The garden is looking remarkably well at the moment, and it’s sheer bliss to sit in it when I’ve finished work for the day. The climbing roses are filling the air with their fragrance, and to my delight the honeysuckle has just started flowering too.
Honeysuckle is one of my favourites, not least because I love to taste the flowers. I learned this trick from my father, and it never occurred to me that other people didn’t know about it – until quite recently, when I realised that I hadn’t met anyone who didn’t give me a strange look when I mentioned it in passing.
So, before showing you some more of my latest notebooks, I’ll give you a quick lesson in sampling the sweet delights of honeysuckle.
First, let’s see the flower itself:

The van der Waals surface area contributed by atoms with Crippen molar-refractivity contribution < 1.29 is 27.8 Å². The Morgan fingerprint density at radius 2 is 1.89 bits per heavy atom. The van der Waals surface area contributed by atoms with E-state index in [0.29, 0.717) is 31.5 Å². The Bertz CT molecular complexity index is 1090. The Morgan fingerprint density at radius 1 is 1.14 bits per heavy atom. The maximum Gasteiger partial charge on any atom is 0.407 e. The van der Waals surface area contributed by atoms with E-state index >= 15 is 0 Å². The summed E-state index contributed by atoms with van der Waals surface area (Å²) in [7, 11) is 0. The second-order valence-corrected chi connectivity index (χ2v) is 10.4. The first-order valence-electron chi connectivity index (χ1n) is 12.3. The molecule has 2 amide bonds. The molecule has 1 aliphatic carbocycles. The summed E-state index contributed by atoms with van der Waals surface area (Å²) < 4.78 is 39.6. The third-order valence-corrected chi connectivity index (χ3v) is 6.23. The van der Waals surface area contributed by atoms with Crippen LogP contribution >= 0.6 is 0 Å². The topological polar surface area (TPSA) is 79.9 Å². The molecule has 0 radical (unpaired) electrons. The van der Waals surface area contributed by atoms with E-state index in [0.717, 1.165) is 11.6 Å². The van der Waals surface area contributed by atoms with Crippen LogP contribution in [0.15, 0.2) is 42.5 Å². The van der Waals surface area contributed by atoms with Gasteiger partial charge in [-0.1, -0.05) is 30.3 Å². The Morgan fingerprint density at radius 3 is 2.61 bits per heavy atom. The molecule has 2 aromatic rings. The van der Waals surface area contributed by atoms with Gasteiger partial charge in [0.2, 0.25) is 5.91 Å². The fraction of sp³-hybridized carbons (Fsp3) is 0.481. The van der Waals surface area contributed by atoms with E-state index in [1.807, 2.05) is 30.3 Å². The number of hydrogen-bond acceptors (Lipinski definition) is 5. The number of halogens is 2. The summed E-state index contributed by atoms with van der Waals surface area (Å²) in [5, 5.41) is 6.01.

These flowers only opened yesterday, so they’re very fresh and not yet as sweet as I like – ideally you want to taste them when they’re a few days old and have matured a bit. Remove a flower from the plant:
Right, you see the green bit at the base? You need to use your thumbnail to gently remove that – but don’t cut all the way through, because you’re going to pull that green bit away with the stamen still attached, so that what you end up with looks like this:
When you pull the stamen out, you’ll notice a small bead of fluid being pulled down to the base of the flower:
Click on the photo if you need a closer view. That drop of liquid is the sweet nectar, and it’s divine. You don’t get much, but one little drop can lift the spirits marvellously! Try it, and if you do please report back and let me know!
Back to business, I was actually down in my garden for a reason this afternoon (and not just to relax); I went down to my studio to finish another couple of books:
More stab bindings, as I’m having fun with them at the moment, but there is another project fermenting in my brain so watch this space!
Read Full Post »